By Rebecca Gaunt
A UPS truck pulled into Smith-Gilbert Gardens Tuesday around 10:30 a.m. with a magical delivery: 500 butterflies.
Garden staff immediately released the butterflies into the pollinator exhibit “A Garden with Wings,” located in the 1,500-square-foot butterfly house. The seasonal exhibit runs through July and is included in admission.
Lisa Bartlett, the garden and education manager, ethically sources the butterflies from suppliers that place them in special envelopes, rather than loose in a box, a method Bartlett compared to “going over a cliff in a truck.”
The exhibit features native butterflies, host and nectar plants, and butterflies in all stages of life.
Despite a morning of thunder and rain, staff was ready to go when the packages arrived. Fortunately the rain cleared for the release, but the remaining clouds meant the butterflies hunkered down on the leaves where they were placed. Some found a perch on nearby humans.
(All photos by Rebecca Gaunt).
Bartlett warned everyone to watch their feet in case some ended up on the ground.
Though the dreary weather dissuaded them from flight, hundreds of butterflies perched on colorful plants was an incredible sight. Bartlett urged a return on a sunny day to see them in all their glory.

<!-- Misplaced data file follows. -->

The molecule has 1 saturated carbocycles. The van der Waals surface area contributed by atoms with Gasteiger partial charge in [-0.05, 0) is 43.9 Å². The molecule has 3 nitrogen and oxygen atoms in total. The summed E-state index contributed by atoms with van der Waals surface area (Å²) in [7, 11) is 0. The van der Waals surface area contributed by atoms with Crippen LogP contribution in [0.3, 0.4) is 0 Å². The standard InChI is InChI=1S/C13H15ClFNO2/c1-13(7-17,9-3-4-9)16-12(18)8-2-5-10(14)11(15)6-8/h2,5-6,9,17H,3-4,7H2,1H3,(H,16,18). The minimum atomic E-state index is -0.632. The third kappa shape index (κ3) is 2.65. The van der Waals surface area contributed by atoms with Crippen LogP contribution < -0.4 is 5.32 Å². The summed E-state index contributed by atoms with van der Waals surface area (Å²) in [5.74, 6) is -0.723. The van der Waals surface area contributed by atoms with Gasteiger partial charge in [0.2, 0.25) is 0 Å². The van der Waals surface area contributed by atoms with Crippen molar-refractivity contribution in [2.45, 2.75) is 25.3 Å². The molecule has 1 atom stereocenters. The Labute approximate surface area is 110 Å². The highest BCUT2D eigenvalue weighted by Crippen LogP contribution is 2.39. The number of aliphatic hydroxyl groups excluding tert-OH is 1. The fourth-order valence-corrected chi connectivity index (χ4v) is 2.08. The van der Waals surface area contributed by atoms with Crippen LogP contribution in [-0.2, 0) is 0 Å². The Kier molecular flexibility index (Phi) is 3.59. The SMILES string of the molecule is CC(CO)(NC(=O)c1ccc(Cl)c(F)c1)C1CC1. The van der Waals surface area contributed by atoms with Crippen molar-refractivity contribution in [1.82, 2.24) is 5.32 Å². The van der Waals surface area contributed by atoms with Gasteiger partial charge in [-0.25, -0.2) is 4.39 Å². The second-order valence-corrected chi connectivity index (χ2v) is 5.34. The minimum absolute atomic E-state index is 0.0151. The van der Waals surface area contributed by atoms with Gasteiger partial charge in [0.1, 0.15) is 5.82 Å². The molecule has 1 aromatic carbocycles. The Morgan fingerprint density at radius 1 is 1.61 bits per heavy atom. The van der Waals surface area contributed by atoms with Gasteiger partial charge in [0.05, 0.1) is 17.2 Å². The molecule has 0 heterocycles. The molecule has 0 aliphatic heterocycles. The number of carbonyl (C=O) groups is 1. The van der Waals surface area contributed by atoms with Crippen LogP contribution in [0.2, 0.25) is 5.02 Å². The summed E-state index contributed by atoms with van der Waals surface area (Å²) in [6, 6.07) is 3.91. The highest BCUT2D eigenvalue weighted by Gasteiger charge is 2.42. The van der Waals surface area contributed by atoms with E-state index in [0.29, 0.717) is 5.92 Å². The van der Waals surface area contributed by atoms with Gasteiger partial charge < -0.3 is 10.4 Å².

Garden volunteer and photographer Phillip Prichard was there armed with his camera. His work can be viewed at Phillip Prichard Photography on Facebook and Instagram. While waiting for the butterflies to arrive, he shared facts about the eating and drinking habits of caterpillars and butterflies and their life spans.
There are approximately 24,000 butterfly species around the world. Life spans range from two weeks to about a year. Monarch butterflies can travel up to 4,000 miles as they migrate between southern Canada and Mexico.
Some other interesting facts: caterpillars eat but don’t drink, while butterflies drink but don’t eat. Butterflies also have the unenviable skill (at least to humans) of tasting with their feet.
Volunteer Victoria Beeler overflowed with excitement as she carefully rehomed the butterflies in her packets.
Rachel Riese, visitor services coordinator, was apprehensive about her first time releasing the delicate insects. One of the monarchs quickly found a home on her striped dress.
Smith-Gilbert Gardens is a 17-acre resource for conservation and education. The Hiram Butler House, built in 1880, houses the gift shop and ticket sales. Butler took part in the Great Locomotive Chase of 1862.
Tickets are $10 for adults and $5 for children. Seniors, military and students can buy discounted tickets.
Smith-Gilbert Gardens is located at 2382 Pine Mountain Rd. Parking is free.
Rebecca Gaunt earned a degree in journalism from the University of Georgia and a master’s degree in education from Oglethorpe University. After teaching elementary school for several years, she returned to writing. She lives in Marietta with her husband, son, two cats, and a dog. In her spare time, she loves to read, binge Netflix and travel.